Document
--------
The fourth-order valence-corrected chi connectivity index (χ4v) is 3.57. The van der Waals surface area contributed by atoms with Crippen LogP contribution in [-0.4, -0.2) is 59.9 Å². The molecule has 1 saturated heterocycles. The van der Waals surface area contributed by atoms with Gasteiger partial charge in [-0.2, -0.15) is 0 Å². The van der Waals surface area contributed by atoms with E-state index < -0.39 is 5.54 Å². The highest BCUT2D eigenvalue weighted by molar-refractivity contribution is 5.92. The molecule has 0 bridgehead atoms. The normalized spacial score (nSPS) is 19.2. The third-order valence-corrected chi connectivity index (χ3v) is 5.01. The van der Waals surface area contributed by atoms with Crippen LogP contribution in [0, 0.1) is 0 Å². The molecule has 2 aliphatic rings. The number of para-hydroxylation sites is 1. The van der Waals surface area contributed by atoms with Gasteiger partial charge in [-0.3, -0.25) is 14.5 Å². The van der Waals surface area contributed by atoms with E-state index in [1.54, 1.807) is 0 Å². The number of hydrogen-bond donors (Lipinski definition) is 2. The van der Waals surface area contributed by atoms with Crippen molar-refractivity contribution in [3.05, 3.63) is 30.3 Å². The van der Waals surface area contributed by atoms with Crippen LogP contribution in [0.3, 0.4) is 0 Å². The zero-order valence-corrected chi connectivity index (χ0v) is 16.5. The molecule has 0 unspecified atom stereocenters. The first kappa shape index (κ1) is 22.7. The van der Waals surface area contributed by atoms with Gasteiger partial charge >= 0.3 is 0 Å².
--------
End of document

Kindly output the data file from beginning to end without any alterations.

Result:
The fourth-order valence-corrected chi connectivity index (χ4v) is 3.57. The van der Waals surface area contributed by atoms with Crippen LogP contribution in [-0.4, -0.2) is 59.9 Å². The molecule has 1 saturated heterocycles. The van der Waals surface area contributed by atoms with Gasteiger partial charge in [-0.2, -0.15) is 0 Å². The van der Waals surface area contributed by atoms with E-state index < -0.39 is 5.54 Å². The highest BCUT2D eigenvalue weighted by molar-refractivity contribution is 5.92. The molecule has 0 bridgehead atoms. The normalized spacial score (nSPS) is 19.2. The third-order valence-corrected chi connectivity index (χ3v) is 5.01. The van der Waals surface area contributed by atoms with Crippen LogP contribution in [0, 0.1) is 0 Å². The molecule has 2 aliphatic rings. The number of para-hydroxylation sites is 1. The van der Waals surface area contributed by atoms with Gasteiger partial charge in [-0.3, -0.25) is 14.5 Å². The van der Waals surface area contributed by atoms with E-state index in [1.54, 1.807) is 0 Å². The number of hydrogen-bond donors (Lipinski definition) is 2. The van der Waals surface area contributed by atoms with Crippen molar-refractivity contribution in [3.05, 3.63) is 30.3 Å². The van der Waals surface area contributed by atoms with Crippen LogP contribution in [0.3, 0.4) is 0 Å². The zero-order valence-corrected chi connectivity index (χ0v) is 16.5. The molecule has 0 unspecified atom stereocenters. The first kappa shape index (κ1) is 22.7. The van der Waals surface area contributed by atoms with Gasteiger partial charge >= 0.3 is 0 Å².